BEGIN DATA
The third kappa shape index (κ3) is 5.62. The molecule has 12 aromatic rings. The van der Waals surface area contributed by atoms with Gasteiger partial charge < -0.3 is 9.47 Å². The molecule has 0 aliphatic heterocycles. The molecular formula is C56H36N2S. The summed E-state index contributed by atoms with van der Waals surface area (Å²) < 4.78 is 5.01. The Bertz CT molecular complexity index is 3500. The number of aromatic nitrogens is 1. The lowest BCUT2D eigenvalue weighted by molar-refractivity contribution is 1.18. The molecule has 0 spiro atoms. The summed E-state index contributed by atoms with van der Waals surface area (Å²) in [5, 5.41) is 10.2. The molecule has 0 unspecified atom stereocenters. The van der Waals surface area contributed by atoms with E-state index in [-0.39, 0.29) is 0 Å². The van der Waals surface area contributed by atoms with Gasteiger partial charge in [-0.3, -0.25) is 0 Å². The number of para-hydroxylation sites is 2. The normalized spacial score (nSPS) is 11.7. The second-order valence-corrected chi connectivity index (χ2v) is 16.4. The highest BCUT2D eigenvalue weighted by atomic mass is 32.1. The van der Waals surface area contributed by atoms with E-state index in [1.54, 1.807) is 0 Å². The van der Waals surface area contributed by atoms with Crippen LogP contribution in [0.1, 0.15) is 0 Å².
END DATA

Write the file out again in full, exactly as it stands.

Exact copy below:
The third kappa shape index (κ3) is 5.62. The molecule has 12 aromatic rings. The van der Waals surface area contributed by atoms with Gasteiger partial charge < -0.3 is 9.47 Å². The molecule has 0 aliphatic heterocycles. The molecular formula is C56H36N2S. The summed E-state index contributed by atoms with van der Waals surface area (Å²) < 4.78 is 5.01. The Bertz CT molecular complexity index is 3500. The number of aromatic nitrogens is 1. The lowest BCUT2D eigenvalue weighted by molar-refractivity contribution is 1.18. The molecule has 0 spiro atoms. The summed E-state index contributed by atoms with van der Waals surface area (Å²) in [5, 5.41) is 10.2. The molecule has 0 unspecified atom stereocenters. The van der Waals surface area contributed by atoms with E-state index in [-0.39, 0.29) is 0 Å². The van der Waals surface area contributed by atoms with Gasteiger partial charge in [-0.3, -0.25) is 0 Å². The number of para-hydroxylation sites is 2. The normalized spacial score (nSPS) is 11.7. The second-order valence-corrected chi connectivity index (χ2v) is 16.4. The highest BCUT2D eigenvalue weighted by atomic mass is 32.1. The van der Waals surface area contributed by atoms with E-state index in [1.54, 1.807) is 0 Å². The van der Waals surface area contributed by atoms with Crippen LogP contribution in [0.1, 0.15) is 0 Å².